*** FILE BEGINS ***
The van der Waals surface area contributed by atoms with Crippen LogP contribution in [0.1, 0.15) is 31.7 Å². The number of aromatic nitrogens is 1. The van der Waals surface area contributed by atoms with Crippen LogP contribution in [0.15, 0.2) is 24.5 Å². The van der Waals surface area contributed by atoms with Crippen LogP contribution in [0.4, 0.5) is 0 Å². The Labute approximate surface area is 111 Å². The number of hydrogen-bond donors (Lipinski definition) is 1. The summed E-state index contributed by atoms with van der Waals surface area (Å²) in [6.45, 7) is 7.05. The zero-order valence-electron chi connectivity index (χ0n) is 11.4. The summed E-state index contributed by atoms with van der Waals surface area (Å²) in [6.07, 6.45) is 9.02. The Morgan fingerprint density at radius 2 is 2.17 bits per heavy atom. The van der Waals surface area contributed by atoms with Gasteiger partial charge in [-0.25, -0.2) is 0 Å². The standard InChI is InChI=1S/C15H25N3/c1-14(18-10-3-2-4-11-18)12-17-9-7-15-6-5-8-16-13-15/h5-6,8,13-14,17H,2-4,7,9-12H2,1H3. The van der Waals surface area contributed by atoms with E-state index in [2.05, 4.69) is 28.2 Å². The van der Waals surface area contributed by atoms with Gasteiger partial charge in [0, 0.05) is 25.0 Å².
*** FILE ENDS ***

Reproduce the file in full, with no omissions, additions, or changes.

The van der Waals surface area contributed by atoms with Crippen LogP contribution in [0.1, 0.15) is 31.7 Å². The number of aromatic nitrogens is 1. The van der Waals surface area contributed by atoms with Crippen LogP contribution in [0.15, 0.2) is 24.5 Å². The van der Waals surface area contributed by atoms with Crippen LogP contribution in [0.4, 0.5) is 0 Å². The Labute approximate surface area is 111 Å². The number of hydrogen-bond donors (Lipinski definition) is 1. The summed E-state index contributed by atoms with van der Waals surface area (Å²) in [6.45, 7) is 7.05. The zero-order valence-electron chi connectivity index (χ0n) is 11.4. The summed E-state index contributed by atoms with van der Waals surface area (Å²) in [6.07, 6.45) is 9.02. The Morgan fingerprint density at radius 2 is 2.17 bits per heavy atom. The van der Waals surface area contributed by atoms with Gasteiger partial charge in [-0.25, -0.2) is 0 Å². The standard InChI is InChI=1S/C15H25N3/c1-14(18-10-3-2-4-11-18)12-17-9-7-15-6-5-8-16-13-15/h5-6,8,13-14,17H,2-4,7,9-12H2,1H3. The van der Waals surface area contributed by atoms with E-state index in [2.05, 4.69) is 28.2 Å². The van der Waals surface area contributed by atoms with Gasteiger partial charge in [0, 0.05) is 25.0 Å².